Well, the truth is out now. The full details of the failings – which Wednesday told me they had not seen and Sheffield City Council refused to offer me a reply on – have been made public, though it has taken a Freedom of Information request by Newcastle United to drag them out.
‘Minor recommendations?’ The safety committee which examined the fans’ complaints concluded that 15 measures were needed. The Leppings Lane stand should be reduced from 4,700 to 3,700 – 1,000 fewer fans in a stand which does not even accommodate 5,000. Four new turnstiles should be added. Crowd safety consultants should be appointed. CCTV should be improved.
An apology to Newcastle United fans for a frightening experience would have revealed a little class but forget any notion of that. All we’ve had are those weasel words from Mr Dooley and others – with their vicious little subtext that says, ‘all is well, nothing to see here, you’re making a fuss’. What an affront to football. What an utter disgrace.
The cover-up suggests that nothing has changed where Wednesday are concerned. If this club had one ounce of humility and self-awareness, they would have cleansed the stain on their history years ago by bulldozing the godforsaken Leppings Lane stand. They would have rebuilt and renamed their entire stadium. There would be no ‘Hillsborough’.
That’s what happened at the Heysel Stadium, reconstructed and renamed the King Baudouin Stadium, a decade after the 1985 disaster in which 39 Juventus fans died.
Forget that notion, too. The fundamental structure of the notorious Leppings Lane end is still intact. So, too, the tunnel which is synonymous with the disaster — another haunting reminder of the sport’s darkest day.
Examine images of the Leppings Lane from now and then. You would think nothing malign had ever happened. Extraordinary, really. A scandal in plain sight.
In Liverpool, there will be an air of grim familiarity about all of this, given the obfuscation, backsliding and lies its people associate with the word ‘Hillsborough’.
When thousands of previously undisclosed documents relating to the tragedy were made public by the report of the Hillsborough Independent Panel in 2012, Sheffield Wednesday issued an apology to the families of those who had died. They actually lauded their own ‘totally transparent’ contribution to that process.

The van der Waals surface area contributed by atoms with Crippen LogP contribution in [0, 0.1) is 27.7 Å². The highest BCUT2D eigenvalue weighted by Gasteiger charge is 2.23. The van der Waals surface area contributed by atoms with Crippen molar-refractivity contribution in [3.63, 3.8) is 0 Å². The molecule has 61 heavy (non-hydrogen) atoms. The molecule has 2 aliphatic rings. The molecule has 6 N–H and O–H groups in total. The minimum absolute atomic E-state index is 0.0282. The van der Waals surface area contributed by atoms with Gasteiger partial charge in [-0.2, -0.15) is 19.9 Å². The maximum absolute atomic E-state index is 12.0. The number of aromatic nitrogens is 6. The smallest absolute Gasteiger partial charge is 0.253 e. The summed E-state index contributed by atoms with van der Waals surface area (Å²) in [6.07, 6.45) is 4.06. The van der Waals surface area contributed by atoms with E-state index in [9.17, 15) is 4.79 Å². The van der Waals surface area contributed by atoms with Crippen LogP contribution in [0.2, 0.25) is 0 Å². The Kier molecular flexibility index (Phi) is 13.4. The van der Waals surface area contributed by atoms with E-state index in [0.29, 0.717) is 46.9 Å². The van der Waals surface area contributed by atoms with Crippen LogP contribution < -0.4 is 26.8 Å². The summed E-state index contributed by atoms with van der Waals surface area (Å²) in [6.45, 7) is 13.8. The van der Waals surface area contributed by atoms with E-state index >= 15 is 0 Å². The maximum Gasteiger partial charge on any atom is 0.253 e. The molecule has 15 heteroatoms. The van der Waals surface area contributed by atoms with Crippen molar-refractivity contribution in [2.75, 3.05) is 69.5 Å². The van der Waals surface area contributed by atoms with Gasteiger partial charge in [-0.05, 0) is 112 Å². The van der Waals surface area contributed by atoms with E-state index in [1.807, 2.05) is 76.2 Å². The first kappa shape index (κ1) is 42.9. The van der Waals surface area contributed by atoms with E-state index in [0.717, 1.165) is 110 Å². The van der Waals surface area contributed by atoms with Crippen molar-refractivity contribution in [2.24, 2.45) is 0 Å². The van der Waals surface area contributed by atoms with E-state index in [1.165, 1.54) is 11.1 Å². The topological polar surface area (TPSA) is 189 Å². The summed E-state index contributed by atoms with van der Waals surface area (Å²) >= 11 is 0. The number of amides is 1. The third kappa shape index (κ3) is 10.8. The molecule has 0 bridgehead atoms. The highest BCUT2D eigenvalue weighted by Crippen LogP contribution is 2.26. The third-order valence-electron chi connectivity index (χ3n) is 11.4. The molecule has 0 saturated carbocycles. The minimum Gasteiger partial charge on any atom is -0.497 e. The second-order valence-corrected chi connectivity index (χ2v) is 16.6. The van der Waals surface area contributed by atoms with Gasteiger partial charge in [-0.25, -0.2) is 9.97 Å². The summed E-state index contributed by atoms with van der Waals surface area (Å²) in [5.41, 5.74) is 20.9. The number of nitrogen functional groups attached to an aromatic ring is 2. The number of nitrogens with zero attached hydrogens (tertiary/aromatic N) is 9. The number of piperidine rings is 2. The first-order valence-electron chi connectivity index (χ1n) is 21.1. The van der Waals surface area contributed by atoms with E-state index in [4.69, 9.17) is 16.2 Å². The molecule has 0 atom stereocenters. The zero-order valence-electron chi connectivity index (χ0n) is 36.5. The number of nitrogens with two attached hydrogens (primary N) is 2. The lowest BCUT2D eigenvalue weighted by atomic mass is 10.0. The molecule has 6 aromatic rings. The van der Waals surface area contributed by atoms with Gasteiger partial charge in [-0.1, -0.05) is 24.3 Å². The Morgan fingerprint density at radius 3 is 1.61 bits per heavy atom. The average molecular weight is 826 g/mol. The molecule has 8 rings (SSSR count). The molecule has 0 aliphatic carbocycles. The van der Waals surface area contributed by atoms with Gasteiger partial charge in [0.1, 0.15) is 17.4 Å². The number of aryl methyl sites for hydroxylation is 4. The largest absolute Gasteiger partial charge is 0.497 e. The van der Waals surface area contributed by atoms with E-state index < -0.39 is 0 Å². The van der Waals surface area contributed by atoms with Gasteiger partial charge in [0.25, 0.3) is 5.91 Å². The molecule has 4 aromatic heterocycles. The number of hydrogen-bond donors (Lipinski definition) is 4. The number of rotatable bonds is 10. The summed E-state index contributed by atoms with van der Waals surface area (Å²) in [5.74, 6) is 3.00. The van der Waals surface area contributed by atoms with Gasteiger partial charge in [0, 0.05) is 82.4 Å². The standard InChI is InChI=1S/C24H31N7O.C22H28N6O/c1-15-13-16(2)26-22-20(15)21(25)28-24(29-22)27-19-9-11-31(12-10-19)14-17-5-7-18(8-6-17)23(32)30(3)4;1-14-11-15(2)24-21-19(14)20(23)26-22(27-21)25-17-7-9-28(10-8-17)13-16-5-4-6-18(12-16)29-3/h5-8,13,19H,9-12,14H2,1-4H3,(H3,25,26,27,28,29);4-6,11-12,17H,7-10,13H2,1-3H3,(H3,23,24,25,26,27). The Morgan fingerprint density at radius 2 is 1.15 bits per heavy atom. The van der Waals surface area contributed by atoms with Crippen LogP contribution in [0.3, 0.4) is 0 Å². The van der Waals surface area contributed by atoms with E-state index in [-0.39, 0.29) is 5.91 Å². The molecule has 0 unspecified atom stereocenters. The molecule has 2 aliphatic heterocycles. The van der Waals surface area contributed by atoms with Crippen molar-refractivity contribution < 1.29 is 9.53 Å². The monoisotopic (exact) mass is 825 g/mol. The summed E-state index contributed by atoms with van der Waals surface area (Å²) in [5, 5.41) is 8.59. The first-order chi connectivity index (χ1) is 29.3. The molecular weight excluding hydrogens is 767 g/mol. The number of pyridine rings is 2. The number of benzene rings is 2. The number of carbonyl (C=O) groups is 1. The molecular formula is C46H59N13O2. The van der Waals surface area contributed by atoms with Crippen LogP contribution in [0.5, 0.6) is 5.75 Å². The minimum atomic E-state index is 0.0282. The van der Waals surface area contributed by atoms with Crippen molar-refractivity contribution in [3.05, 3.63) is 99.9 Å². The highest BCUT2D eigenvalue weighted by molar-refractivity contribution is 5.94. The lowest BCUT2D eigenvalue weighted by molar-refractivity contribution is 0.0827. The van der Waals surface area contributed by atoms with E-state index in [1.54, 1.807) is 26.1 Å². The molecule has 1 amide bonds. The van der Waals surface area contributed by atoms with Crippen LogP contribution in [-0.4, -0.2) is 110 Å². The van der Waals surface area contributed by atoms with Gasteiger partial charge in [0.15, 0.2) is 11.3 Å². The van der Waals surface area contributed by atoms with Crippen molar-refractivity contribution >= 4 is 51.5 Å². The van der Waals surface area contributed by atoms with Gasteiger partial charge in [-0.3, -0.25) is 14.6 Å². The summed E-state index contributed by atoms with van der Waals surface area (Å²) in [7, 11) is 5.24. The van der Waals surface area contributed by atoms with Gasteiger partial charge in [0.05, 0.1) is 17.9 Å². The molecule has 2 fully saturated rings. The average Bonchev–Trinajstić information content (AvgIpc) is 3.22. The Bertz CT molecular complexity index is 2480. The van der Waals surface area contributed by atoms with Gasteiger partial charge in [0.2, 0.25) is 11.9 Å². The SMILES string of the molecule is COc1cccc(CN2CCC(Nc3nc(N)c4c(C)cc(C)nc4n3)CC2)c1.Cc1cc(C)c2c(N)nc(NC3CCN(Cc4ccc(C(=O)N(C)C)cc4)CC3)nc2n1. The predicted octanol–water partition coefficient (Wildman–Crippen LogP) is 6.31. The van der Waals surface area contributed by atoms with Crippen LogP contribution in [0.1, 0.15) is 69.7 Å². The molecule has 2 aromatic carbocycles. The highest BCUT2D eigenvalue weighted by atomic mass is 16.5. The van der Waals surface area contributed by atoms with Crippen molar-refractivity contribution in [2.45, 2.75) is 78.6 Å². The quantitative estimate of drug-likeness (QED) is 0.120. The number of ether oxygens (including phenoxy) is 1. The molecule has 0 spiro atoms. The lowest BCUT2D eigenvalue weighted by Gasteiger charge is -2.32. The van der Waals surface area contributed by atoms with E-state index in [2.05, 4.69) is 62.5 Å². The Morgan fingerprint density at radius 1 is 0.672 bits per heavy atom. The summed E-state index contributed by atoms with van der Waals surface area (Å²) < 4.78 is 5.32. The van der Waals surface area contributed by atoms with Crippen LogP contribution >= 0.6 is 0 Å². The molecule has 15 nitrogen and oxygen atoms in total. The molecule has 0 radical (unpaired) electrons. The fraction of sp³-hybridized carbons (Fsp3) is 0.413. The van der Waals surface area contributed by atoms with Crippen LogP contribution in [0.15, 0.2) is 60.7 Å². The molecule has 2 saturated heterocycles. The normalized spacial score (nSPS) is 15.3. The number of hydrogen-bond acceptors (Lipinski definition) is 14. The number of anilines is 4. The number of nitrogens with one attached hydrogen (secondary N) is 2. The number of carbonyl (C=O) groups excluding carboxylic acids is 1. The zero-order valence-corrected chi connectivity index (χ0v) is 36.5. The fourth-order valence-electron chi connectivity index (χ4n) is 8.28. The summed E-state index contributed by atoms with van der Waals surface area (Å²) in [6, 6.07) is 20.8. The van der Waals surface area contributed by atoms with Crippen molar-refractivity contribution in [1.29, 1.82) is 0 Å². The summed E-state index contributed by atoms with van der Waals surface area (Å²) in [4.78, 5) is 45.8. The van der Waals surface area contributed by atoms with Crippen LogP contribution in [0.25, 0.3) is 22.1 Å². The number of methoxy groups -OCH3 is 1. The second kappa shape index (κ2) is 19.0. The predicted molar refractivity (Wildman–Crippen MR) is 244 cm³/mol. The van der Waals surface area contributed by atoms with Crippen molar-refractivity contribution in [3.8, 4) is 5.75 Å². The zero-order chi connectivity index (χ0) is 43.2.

It was just another sequence of empty, sterile, choreographed words from a club which is full of them and for whom history clearly means nothing.
EVERTON SHOW THE WAY ON REFUGEES
The story of those who seek refuge within these shores became lost in that extraordinary blizzard of controversy about the right to tweet but it is still there, of course.
If only Everton had garnered as much publicity for the way they work, quietly, resolutely and without ceremony, on this monumentally complicated issue.
It was through them that I met a young man called Jacob Viera at Goodison Park five years ago.
The roll-neck top he wore didn’t entirely obscure the scarring to his neck caused by drug gangs who had tried to electrocute him, for refusing to carry their narcotics over the Kenyan border when he was travelling to play elite youth football.
He had been scooped up by weekly coaching sessions, run by Everton’s community department for displaced young people seeking refuge and asylum in the city of Liverpool. Jacob has since gone on to become a local referee and was last year appointed administrator to the Liverpool County FA.
It took more than a tweet to change his life.
LET’S HOPE WILFRIED WON’T DISAPPEAR INTO THE DESERT
There’s nothing that Saudi Arabia cannot buy but please don’t let it be Wilfried Zaha, a brilliant, experienced, exciting winger who has given Crystal Palace his best years but who, aged 30 and out of contract this summer, will be someone else’s brilliant acquisition.
If Zaha really covets their cash, then let his destination be Newcastle, not a place at Al-Ittihad, the doomsville in the same desert where Cristiano Ronaldo is playing out his time.